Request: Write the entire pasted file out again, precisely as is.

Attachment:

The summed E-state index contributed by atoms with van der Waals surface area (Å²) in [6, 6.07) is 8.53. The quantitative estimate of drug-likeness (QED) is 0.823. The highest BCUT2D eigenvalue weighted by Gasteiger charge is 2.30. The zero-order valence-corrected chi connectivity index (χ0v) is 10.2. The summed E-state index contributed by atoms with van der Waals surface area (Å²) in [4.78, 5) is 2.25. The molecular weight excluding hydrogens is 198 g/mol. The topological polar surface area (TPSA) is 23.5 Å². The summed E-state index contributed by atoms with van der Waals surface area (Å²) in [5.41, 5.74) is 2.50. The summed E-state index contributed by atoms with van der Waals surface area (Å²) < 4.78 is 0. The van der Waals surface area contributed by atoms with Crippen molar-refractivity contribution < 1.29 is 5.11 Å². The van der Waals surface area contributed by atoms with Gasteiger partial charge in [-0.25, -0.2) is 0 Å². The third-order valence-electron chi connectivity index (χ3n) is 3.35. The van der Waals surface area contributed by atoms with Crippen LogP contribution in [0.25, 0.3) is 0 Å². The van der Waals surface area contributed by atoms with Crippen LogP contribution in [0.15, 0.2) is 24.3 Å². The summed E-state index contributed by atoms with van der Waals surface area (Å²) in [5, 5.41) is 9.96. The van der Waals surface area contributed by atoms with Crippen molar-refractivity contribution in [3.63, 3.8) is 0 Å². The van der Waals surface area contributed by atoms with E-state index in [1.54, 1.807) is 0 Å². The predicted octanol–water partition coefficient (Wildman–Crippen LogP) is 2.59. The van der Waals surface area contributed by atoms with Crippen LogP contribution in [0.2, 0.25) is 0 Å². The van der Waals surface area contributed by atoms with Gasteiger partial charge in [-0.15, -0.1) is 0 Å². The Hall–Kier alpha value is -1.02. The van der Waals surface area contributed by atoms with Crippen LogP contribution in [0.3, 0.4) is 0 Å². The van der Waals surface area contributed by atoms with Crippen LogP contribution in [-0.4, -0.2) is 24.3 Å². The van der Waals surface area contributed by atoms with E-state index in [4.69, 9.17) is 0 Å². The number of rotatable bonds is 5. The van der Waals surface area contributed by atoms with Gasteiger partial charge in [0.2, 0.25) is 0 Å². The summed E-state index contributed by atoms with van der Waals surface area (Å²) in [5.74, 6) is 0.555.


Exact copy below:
The summed E-state index contributed by atoms with van der Waals surface area (Å²) in [6, 6.07) is 8.53. The quantitative estimate of drug-likeness (QED) is 0.823. The highest BCUT2D eigenvalue weighted by Gasteiger charge is 2.30. The zero-order valence-corrected chi connectivity index (χ0v) is 10.2. The summed E-state index contributed by atoms with van der Waals surface area (Å²) in [4.78, 5) is 2.25. The molecular weight excluding hydrogens is 198 g/mol. The topological polar surface area (TPSA) is 23.5 Å². The summed E-state index contributed by atoms with van der Waals surface area (Å²) in [5.41, 5.74) is 2.50. The summed E-state index contributed by atoms with van der Waals surface area (Å²) < 4.78 is 0. The van der Waals surface area contributed by atoms with Crippen molar-refractivity contribution < 1.29 is 5.11 Å². The van der Waals surface area contributed by atoms with Gasteiger partial charge in [-0.25, -0.2) is 0 Å². The third-order valence-electron chi connectivity index (χ3n) is 3.35. The van der Waals surface area contributed by atoms with Crippen LogP contribution in [0.25, 0.3) is 0 Å². The van der Waals surface area contributed by atoms with Crippen LogP contribution in [0.15, 0.2) is 24.3 Å². The summed E-state index contributed by atoms with van der Waals surface area (Å²) in [5, 5.41) is 9.96. The van der Waals surface area contributed by atoms with Crippen molar-refractivity contribution in [3.63, 3.8) is 0 Å². The van der Waals surface area contributed by atoms with E-state index in [1.54, 1.807) is 0 Å². The predicted octanol–water partition coefficient (Wildman–Crippen LogP) is 2.59. The van der Waals surface area contributed by atoms with Crippen LogP contribution in [0.2, 0.25) is 0 Å². The van der Waals surface area contributed by atoms with Gasteiger partial charge in [-0.15, -0.1) is 0 Å². The Hall–Kier alpha value is -1.02. The van der Waals surface area contributed by atoms with Crippen LogP contribution in [0.3, 0.4) is 0 Å². The van der Waals surface area contributed by atoms with Crippen LogP contribution in [-0.4, -0.2) is 24.3 Å². The van der Waals surface area contributed by atoms with E-state index in [4.69, 9.17) is 0 Å². The number of rotatable bonds is 5. The van der Waals surface area contributed by atoms with Gasteiger partial charge in [0.2, 0.25) is 0 Å². The summed E-state index contributed by atoms with van der Waals surface area (Å²) in [5.74, 6) is 0.555.